WHAT ARE the EXPERTS SAYING?


I was raised on a ranch near Steamboat Springs and received my doctorate studying the response of wildlife to anthropogenic activity. Since then, I have spent my career studying and developing proactive solutions to wildlife-human conflicts in western communities. As such, I have been keeping up with the debate surrounding the Mad Rabbit trail expansion project and have two specific concerns:

1. There is more than enough information in the scientific literature to establish that the trail expansion as proposed is likely to impact wildlife negatively.

2. Though the National Environmental Policy Act is a useful planning tool at large scale when deployed properly, it is generally ineffective at assessing impacts of smaller-scale projects, particularly when using the minimal Environmental Assessment process as proposed.
— Matt Holloran | Principal - Operational Conservation LLC Chief Scientist - Wildlife Management Research Support

The density of trails proposed in both alternatives would fragment habitat and travel patterns for numerous wildlife species. Additionally, with the present location of the trails, elk would be disturbed and pushed to surrounding lands, including private lands. This would impact not only the elk herds, but private landowners, hunters, and wildlife viewing enthusiasts. Please develop an alternative or alternatives which address the impacts to critical wildlife species and reduce impacts.
— Kim Vogel | Natural Resources Consulting

 
 
...To differing extents, human activities taking place where animals are present have an impact on those animals. The amount of impact differs based on the activity and a series of factors
...It was suggested that harassment was most damaging when animals were in poor condition (Geist 1970) and when disturbance was frequent and unpredictable. Wildlife responses to disturbance are shaped by six factors: type of activity; predictability of the activity; frequency and magnitude of the activity; timing (e.g., breeding seasons); relative location (e.g., above versus below on a slope); and the type of animal including: size, specialized versus generalized niche, group size, sex and age (Knight and Cole 1995). For several ungulate species, the greatest negative responses to recreational activities (either motorized or non•motorized) were measured for unpredictable or erratic occurrences (Canfield et. al. 1999).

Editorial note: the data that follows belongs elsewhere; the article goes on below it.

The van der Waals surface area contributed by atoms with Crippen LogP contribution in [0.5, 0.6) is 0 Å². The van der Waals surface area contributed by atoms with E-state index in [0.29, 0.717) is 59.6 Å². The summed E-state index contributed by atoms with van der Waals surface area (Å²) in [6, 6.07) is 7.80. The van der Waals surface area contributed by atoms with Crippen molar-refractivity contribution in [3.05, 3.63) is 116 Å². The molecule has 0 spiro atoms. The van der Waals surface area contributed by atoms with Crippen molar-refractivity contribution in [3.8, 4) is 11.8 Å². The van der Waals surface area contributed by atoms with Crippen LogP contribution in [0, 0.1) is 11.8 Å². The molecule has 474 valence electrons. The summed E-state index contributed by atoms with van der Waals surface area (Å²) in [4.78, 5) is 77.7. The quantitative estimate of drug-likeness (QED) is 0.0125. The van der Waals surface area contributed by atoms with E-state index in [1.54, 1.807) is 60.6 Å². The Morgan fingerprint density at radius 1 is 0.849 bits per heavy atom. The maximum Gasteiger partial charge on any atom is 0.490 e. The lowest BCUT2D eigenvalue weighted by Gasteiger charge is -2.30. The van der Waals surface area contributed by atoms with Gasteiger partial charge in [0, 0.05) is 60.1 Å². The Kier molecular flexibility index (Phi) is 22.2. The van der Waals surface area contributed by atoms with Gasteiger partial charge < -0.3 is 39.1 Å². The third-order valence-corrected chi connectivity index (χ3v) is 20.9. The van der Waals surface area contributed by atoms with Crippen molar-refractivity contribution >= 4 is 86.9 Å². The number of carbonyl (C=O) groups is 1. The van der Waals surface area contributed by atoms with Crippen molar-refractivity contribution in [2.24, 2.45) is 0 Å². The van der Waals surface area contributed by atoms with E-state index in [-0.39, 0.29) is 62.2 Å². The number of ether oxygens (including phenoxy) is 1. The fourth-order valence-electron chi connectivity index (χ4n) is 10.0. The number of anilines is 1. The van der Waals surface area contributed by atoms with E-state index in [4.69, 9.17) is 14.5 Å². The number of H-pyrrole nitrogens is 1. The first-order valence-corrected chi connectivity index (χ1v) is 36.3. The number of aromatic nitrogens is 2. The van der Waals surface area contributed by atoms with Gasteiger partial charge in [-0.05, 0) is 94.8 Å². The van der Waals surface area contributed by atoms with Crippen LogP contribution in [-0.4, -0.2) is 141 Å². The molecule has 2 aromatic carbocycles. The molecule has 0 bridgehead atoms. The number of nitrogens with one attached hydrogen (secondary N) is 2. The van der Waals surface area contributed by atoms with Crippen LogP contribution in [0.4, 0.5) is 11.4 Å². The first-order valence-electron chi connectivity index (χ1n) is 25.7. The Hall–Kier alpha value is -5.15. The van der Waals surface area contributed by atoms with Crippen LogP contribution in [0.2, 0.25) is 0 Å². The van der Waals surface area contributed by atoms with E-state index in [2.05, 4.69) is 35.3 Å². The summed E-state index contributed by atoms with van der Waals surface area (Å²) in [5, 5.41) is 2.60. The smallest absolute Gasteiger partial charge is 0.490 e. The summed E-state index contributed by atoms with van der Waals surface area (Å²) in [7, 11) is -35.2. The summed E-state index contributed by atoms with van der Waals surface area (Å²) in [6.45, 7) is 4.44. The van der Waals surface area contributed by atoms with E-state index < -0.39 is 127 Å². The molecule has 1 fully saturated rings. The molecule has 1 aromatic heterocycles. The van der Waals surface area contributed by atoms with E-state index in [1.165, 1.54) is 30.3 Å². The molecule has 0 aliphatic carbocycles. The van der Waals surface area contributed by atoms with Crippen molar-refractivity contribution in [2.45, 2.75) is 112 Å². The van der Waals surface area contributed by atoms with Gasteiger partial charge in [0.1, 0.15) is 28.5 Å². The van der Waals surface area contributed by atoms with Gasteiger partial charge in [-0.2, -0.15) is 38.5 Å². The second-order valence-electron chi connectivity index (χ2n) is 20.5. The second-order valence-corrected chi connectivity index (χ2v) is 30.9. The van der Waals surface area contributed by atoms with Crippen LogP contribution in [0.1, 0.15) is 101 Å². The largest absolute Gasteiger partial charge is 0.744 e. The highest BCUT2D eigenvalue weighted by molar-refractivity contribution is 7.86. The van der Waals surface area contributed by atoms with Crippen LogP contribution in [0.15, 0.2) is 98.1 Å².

— Perry Will | Area Wildlife Manager

Colorado Game Warden:  recreation/human impacts on wildlife


...There are currently more than enough areas to expand outdoor recreation opportunities without introducing potentially irreversible impacts to wildlife.
— Matt Holloran | Principal - Operational Conservation LLC Chief Scientist - Wildlife Management Research Support

...We would urge the Forest Service to slow down this process. We believe that most local citizens are just becoming aware of this proposed project and the comment period should be extended. A project of this magnitude deserves it.
— Routt County Commissioners

...is nearly as destructive as building sub-divisions on thousands of acres

“The large sphere of disturbance by riders using extreme terrain deeper and deeper into prime habitat is nearly as destructive as building sub-divisions on thousands of acres.  Elk, disturbed by the relentless intrusion by riders, will abandon good habitat and be forced into less suitable land.  The result will likely be even deeper reductions of the elk populations. I regret voting for 2A now because the initiative has been hijacked and no longer serves what ordinary riders expected close to town.”

-Mike Middleton | District Wildlife Manager (Steamboat Springs 1981 - 2013)


...humans raising our babies next to a high speed train track

“This proposed trail system for extreme mountain biking is extensive and intensive by nature of the user, effectively extending the city into National Forest. It is to forest wildlife as it would be to humans raising our babies next to a high speed train track. There are so many better options to consider - let's do it together!”

- Kim Vogel | Retired Routt National Forest Lands Manager (Local District Ranger)



More voices to be added soon!